A Little Background on Pre-Cog
For those of you who are not familiar with the work… I developed a GNU Radio library called pre-cog in this past Fall. This was originally prepared for a tutorial on cognitive radio at DySPAN 2012. The pre-cog framework was built as a demonstration of a few capabilities of GNU Radio and the Ettus Research USRP. Some of these capabilities:
- USRP Timed-commands and tuning functionality (useful for things like frequency hopping)
- Timed-streaming with
- GNU Radio – Stream-tags
- GNU Radio – Python blocks
- GNU Radio – Async. Message Passing
In short, I was trying to show that it is possible to implement both PHY and MAC functions within GNU Radio, while taking advantage of advanced driver features of the USRP family. Some would argue that MAC functions don’t belong in GNU Radio. On some occasions I might agree. However, I still think there is some value to integrating this in GNU Radio, and in-turn, GNU Radio Companion. The main appeal is the ability to modify things in a graphical environment, which makes it easy for students and tinkerers to experiment with different access schemes (CSMA, TDMA, FHSS, etc), physical layer designs, and MAC-layer functions. Essentially, I’d like to create PHY/MAC “Legos”.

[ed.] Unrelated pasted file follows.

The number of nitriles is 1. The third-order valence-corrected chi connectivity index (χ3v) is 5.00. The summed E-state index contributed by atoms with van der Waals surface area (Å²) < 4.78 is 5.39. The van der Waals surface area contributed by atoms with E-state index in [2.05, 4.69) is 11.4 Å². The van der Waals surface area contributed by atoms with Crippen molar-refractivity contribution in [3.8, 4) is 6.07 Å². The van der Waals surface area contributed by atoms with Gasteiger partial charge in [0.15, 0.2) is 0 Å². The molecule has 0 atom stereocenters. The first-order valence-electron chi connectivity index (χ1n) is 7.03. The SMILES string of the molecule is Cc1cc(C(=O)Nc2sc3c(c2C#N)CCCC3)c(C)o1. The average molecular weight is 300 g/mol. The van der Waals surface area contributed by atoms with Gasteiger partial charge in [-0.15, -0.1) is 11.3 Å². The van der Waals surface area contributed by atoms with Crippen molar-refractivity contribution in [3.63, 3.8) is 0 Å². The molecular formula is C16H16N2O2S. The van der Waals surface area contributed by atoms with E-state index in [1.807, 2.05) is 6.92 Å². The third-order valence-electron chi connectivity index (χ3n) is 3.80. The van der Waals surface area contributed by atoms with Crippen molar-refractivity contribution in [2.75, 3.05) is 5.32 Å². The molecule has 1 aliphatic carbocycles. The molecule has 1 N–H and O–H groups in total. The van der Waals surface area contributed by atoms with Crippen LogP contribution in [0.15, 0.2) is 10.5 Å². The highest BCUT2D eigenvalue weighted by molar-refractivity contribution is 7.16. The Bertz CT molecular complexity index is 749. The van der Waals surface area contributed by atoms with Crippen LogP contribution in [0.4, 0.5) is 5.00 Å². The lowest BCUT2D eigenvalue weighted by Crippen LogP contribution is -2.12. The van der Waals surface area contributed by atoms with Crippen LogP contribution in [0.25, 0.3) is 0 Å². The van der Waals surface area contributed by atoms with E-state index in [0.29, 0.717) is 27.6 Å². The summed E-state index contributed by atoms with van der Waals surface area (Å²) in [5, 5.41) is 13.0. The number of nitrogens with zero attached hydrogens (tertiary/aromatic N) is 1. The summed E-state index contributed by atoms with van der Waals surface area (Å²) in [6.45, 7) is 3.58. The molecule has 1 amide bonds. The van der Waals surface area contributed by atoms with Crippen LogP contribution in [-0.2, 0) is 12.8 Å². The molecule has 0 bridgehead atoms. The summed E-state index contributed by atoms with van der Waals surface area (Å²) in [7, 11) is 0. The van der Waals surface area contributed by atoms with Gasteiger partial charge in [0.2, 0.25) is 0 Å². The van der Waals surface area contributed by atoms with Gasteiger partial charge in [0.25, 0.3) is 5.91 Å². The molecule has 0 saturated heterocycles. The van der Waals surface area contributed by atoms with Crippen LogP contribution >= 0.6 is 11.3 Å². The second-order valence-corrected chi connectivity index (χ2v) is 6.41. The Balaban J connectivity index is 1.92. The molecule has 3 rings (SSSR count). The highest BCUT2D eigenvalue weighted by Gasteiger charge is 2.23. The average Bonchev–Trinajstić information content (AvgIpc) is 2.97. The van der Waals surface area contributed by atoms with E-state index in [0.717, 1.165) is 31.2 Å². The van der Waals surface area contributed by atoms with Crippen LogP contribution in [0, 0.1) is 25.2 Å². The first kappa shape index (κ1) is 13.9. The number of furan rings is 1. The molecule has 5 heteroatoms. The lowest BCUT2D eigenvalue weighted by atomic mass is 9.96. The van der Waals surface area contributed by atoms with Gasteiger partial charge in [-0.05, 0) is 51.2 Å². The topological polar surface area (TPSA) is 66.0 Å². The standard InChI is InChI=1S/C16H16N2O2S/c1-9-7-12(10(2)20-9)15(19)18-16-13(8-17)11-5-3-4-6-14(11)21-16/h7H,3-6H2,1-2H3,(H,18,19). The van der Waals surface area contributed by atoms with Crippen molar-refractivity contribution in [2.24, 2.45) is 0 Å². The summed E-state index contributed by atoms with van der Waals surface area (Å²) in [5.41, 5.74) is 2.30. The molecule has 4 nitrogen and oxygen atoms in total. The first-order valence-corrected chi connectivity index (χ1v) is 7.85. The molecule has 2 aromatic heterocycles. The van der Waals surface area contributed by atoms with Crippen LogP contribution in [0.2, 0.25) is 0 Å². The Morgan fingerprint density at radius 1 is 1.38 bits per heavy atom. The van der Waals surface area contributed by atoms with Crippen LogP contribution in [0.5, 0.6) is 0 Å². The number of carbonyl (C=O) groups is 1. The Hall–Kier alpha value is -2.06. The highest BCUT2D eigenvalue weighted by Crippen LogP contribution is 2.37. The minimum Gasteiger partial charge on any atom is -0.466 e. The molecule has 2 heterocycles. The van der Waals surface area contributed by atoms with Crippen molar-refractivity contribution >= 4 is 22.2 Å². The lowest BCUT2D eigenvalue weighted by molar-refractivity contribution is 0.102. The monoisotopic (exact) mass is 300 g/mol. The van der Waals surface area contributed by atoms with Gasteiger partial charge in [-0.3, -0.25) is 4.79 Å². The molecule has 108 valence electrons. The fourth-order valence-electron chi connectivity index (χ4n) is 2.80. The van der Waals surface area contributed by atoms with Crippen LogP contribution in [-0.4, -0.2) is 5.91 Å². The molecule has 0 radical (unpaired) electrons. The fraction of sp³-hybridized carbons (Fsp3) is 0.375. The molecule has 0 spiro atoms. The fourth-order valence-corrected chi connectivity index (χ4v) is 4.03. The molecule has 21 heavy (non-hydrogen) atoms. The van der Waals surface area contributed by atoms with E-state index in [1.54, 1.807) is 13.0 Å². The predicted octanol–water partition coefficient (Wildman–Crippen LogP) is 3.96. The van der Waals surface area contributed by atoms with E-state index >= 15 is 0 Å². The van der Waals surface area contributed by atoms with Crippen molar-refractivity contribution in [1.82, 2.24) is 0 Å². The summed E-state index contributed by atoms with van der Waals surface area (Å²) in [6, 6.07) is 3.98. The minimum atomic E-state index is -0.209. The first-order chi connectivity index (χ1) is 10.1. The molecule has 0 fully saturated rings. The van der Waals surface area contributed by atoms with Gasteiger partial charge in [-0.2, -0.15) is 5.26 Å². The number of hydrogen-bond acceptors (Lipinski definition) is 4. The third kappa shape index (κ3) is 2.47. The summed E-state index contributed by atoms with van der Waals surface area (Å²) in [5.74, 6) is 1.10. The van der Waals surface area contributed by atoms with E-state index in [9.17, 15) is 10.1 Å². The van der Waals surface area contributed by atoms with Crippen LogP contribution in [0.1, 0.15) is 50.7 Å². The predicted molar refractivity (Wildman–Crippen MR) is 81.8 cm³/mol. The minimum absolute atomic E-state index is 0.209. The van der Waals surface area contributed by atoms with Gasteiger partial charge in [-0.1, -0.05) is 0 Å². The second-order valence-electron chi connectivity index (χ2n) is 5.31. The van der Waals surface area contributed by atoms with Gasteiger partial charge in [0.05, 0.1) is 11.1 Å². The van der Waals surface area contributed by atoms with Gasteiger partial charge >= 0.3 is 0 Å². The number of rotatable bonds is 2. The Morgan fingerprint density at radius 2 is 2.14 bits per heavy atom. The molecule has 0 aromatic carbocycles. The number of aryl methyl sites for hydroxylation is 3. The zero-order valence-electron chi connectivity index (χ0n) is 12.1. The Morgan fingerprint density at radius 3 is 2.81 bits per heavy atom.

What it looks like now…
I did my best to modularize my blocks, but include enough functionality in each block to create clean and easy-to-understand applications. The simplest example is a half-duplex, single-carrier CSMA radio with ARQ. This can be seen in this video:
There are also blocks available to implement TDMA and FHSS. These PHY blocks can replace the CSMA PHY. The same is true for the MAC layer blocks. Currently there is only the “Simple MAC” block.
Next Steps and What I’d Like to Accomplish
After proving the basic idea through this simple framework, and talking to a few people, I’ve decided that it may be worth more effort. The community has provided some indication that a more thorough implementation would be valuable. Here’s an obvious list of improvements/changes:
- Update the blocks to use new PDUs in GNU Radio
- Re-write blocks in C++
- Come up with a cleaner mechanism to pass meta-data around.
- Improve documentation and examples. Make some tutorials.
My ultimate goal here is to spend my time producing something valuable for the community. Thus, I’ve typed up this post to solicit feedback from any students, professors or hackers using the framework. What should change from an architectural standpoint? What blocks and functions are most useful for you? In general, what should I be doing differently?
Also, most importantly… pre-cog is an awful name.. What should I call the official project once I’ve kicked it off?
You can connect with me through my social media links (to the right), or at email@example.com.